A battle is escalating between public school teachers and its union, Hawaii State Teachers Association.
Election results that were nullified are now being questioned by the teachers who say they won the election.
Board members with HSTA voted to void the results because of complaints that some teachers never got their ballots.
But some candidates, among them Corey Rosenlee who is running for union president, say everyone that wanted to vote did so.
Rosenlee, who’s also a board member, says the results show he won by more than 150 votes and should be president-elect.
Rosenlee and two other candidates say the only reason board members nullified the results is because they didn’t like who won. They say if another election is held, they will try to stop it by going to court.
HSTA held an election over a two-week period last month asking teachers to vote for union leaders either by email or regular paper ballots.
“Everyone that called and said they didn’t get a ballot received one and in fact this election, compared to the last statewide race, actually had more teachers participate,” Rosenlee said.
Rosenlee said the election committee certified the results, but the board then turned around and nullified them, which is a conflict of interest because some of them are also running for office.
“What happened here is our election committee is unbiased and they certified the race, but many of the people that were deciding to approve the certification themselves were on the ballot or they heavily campaigned and they didn’t like the results,” Rosenlee said.
Joan Lewis, current vice president and Rosenlee’s opponent for the president’s seat, says the board followed the rules. “Only the board can certify the election and the board did not certify the election,” she said.
As for board members wanting a different result as the reason for having another election, she says that’s an insult to all the board members who are teachers themselves.
“Somehow, after years of service on behalf of teachers and on behalf of students, just decided to have no integrity and join effectively in a conspiracy against him and his team,” Lewis said.
The union plans to hold another election on June 2. This time teachers will have to vote in person, but Rosenlee and other candidates who feel they already own their election plan to stop that.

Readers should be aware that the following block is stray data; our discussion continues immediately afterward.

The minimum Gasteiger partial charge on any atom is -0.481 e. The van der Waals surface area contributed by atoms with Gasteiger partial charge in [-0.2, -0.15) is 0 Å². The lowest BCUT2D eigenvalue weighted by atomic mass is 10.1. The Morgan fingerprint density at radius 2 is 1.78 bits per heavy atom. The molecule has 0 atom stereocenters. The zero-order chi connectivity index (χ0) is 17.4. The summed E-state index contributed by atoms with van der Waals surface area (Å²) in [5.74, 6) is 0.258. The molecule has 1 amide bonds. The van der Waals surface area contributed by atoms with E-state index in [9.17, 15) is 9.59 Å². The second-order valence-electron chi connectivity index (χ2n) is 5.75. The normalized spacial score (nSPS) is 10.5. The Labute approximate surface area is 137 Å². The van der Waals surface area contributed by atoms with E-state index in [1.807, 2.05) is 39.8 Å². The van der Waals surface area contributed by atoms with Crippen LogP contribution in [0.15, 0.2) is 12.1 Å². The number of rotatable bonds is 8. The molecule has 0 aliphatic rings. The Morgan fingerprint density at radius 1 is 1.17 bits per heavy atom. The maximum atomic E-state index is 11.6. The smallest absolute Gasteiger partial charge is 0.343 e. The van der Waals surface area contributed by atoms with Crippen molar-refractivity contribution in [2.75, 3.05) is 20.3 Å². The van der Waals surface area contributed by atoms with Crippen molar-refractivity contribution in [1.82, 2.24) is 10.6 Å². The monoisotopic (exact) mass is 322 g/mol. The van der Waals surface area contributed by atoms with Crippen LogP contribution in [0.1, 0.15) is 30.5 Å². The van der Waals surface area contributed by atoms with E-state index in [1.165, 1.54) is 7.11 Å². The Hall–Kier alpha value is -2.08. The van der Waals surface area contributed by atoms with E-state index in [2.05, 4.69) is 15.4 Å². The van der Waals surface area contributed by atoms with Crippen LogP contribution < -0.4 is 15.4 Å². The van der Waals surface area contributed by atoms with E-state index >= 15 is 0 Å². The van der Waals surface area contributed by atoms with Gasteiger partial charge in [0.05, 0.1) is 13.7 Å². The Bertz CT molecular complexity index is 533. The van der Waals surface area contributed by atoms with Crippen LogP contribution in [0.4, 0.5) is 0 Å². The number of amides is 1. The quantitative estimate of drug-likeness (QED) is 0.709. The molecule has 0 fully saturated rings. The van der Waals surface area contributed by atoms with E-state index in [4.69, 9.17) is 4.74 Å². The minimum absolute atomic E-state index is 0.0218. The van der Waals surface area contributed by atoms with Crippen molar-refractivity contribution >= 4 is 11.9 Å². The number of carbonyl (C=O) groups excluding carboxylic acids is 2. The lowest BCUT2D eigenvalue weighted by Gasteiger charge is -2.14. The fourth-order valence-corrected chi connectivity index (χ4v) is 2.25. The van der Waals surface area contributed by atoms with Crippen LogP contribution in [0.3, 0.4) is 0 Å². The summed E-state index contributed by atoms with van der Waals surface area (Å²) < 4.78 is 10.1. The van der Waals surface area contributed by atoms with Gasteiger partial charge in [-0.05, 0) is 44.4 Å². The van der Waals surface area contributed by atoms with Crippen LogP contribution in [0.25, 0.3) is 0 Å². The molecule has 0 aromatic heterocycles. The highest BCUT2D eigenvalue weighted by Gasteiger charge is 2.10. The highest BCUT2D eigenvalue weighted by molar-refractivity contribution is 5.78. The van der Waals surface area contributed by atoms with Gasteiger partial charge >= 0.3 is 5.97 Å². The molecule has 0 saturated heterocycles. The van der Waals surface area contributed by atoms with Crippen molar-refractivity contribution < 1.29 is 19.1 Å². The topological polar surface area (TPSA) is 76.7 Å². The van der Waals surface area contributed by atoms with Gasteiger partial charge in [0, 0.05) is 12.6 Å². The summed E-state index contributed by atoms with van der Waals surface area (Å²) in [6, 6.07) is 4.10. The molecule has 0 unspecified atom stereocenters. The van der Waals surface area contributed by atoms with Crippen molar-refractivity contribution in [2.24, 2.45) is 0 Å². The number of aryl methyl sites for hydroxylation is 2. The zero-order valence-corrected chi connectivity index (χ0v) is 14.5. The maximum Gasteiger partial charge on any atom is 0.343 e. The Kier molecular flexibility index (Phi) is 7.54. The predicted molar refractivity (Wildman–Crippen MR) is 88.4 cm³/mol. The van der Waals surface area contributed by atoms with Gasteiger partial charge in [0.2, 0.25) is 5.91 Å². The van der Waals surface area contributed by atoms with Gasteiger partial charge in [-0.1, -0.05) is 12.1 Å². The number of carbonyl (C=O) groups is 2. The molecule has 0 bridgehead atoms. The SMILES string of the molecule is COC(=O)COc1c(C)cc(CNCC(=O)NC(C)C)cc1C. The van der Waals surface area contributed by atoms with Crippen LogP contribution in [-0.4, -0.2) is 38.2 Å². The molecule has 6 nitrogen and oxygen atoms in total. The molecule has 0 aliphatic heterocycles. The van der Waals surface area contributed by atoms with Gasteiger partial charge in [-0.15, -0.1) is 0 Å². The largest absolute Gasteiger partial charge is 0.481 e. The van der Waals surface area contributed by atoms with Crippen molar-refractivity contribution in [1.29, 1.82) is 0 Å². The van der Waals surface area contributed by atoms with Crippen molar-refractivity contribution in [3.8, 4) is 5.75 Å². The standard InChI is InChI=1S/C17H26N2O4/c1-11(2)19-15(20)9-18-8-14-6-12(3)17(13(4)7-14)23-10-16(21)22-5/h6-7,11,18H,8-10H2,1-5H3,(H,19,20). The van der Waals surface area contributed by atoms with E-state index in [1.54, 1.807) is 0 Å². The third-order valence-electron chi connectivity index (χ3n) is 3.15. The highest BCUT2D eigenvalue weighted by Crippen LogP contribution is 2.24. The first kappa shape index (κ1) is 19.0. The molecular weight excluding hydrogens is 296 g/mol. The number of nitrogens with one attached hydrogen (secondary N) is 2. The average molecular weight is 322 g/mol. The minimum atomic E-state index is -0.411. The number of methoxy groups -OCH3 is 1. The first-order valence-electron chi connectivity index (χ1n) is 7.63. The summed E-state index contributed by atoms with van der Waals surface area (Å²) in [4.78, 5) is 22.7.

Rosenlee also questions having teachers vote in person over a three-hour period on a school day.
“There are teachers that have graduation that day. There are teachers that are trying to get their grades done. It’s the day right before students leave and so you’re asking a tremendous thing of our teachers,” he said.
HSTA said there will be voting locations all across the state and any teacher unable to go to a polling site can submit an absentee ballot.
Current HSTA president Wil Okabe issued the following statement:
I am extremely disappointed that some candidates running for HSTA offices have chosen to violate HSTA’s procedures and protocol with their recent public announcements. And instead, have chosen to disrespect the decision made by their fellow teachers on the HSTA board.
The Board of Directors of HSTA did not certify the results of the earlier vote because of serious discrepancies that were reported in the election and voting process. Numerous reports were provided to HSTA staff and board members that teachers did not receive their ballots either by mail or email. This included several board members who personally reported that they did not receive ballots.
In addition, potential violations in the way that candidates conducted their campaigns were also reported. And errors occurred in handling the ballots including the premature release of the email ballot count, and not giving candidates the opportunity to visually observe the vote count, which is their right according to our election rules.
A board meeting was held on May 16 to consider the certification of the vote. And after more than 12 hours of deliberation, the board felt that the election was seriously flawed. And, as is their right, the board chose to not certify the vote. And subsequently, by a 2/3-vote of 21 to 8 (out of 29), decided to hold a re-vote to help ensure that all teachers had a fair opportunity to participate in the election process.
A process for the re-vote was developed that would allow for a fair election. This includes operating voting locations across the state on June 2. In addition, any teacher that is unable to go to one of the polling locations can submit an absentee ballot. This process is similar to the system used by HSTA for contract ratification votes and has resulted in a high level of participation by teachers.
I know that this has been a difficult situation for the candidates, the HSTA board members, and all of our member teachers. And I understand the frustration felt by everyone involved. But I want to assure everyone that the HSTA board is acting in the best interests of their fellow teachers to ensure a fair election. And I encourage all of our members to participate in the upcoming re-vote on June 2.